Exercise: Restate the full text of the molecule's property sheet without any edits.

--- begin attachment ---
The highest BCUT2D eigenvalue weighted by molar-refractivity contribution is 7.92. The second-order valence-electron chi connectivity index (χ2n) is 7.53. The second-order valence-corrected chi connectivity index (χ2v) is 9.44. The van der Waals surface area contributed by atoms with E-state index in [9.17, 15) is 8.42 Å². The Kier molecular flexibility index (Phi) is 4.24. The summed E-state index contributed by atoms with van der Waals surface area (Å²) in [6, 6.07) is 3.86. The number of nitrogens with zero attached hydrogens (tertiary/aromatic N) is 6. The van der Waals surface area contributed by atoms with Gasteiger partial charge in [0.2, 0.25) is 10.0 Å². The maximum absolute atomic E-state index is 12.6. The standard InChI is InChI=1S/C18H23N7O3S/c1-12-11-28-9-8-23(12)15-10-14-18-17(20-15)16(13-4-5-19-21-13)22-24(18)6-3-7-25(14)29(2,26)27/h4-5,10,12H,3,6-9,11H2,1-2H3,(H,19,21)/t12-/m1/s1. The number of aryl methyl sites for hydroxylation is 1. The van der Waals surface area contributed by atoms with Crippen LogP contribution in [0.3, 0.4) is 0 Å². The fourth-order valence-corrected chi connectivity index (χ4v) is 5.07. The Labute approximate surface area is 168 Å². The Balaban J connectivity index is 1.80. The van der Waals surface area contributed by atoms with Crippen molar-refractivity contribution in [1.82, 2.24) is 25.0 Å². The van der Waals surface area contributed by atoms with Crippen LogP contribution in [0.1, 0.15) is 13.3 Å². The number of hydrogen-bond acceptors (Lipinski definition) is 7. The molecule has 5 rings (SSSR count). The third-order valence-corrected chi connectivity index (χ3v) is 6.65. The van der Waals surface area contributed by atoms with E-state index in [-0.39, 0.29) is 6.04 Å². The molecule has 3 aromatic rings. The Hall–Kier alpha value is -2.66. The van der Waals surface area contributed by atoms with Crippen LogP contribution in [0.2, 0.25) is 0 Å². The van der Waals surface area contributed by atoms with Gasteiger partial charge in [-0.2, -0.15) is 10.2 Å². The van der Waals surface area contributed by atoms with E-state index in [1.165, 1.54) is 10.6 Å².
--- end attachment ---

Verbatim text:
The highest BCUT2D eigenvalue weighted by molar-refractivity contribution is 7.92. The second-order valence-electron chi connectivity index (χ2n) is 7.53. The second-order valence-corrected chi connectivity index (χ2v) is 9.44. The van der Waals surface area contributed by atoms with E-state index in [9.17, 15) is 8.42 Å². The Kier molecular flexibility index (Phi) is 4.24. The summed E-state index contributed by atoms with van der Waals surface area (Å²) in [6, 6.07) is 3.86. The number of nitrogens with zero attached hydrogens (tertiary/aromatic N) is 6. The van der Waals surface area contributed by atoms with Gasteiger partial charge in [0.2, 0.25) is 10.0 Å². The maximum absolute atomic E-state index is 12.6. The standard InChI is InChI=1S/C18H23N7O3S/c1-12-11-28-9-8-23(12)15-10-14-18-17(20-15)16(13-4-5-19-21-13)22-24(18)6-3-7-25(14)29(2,26)27/h4-5,10,12H,3,6-9,11H2,1-2H3,(H,19,21)/t12-/m1/s1. The number of aryl methyl sites for hydroxylation is 1. The van der Waals surface area contributed by atoms with Crippen LogP contribution in [0.3, 0.4) is 0 Å². The fourth-order valence-corrected chi connectivity index (χ4v) is 5.07. The Labute approximate surface area is 168 Å². The Balaban J connectivity index is 1.80. The van der Waals surface area contributed by atoms with Crippen molar-refractivity contribution in [1.82, 2.24) is 25.0 Å². The van der Waals surface area contributed by atoms with Crippen LogP contribution in [0.1, 0.15) is 13.3 Å². The number of hydrogen-bond acceptors (Lipinski definition) is 7. The molecule has 5 rings (SSSR count). The third-order valence-corrected chi connectivity index (χ3v) is 6.65. The van der Waals surface area contributed by atoms with E-state index in [-0.39, 0.29) is 6.04 Å². The molecule has 3 aromatic rings. The Hall–Kier alpha value is -2.66. The van der Waals surface area contributed by atoms with Crippen LogP contribution in [0.2, 0.25) is 0 Å². The van der Waals surface area contributed by atoms with Gasteiger partial charge in [-0.2, -0.15) is 10.2 Å². The van der Waals surface area contributed by atoms with E-state index in [1.165, 1.54) is 10.6 Å².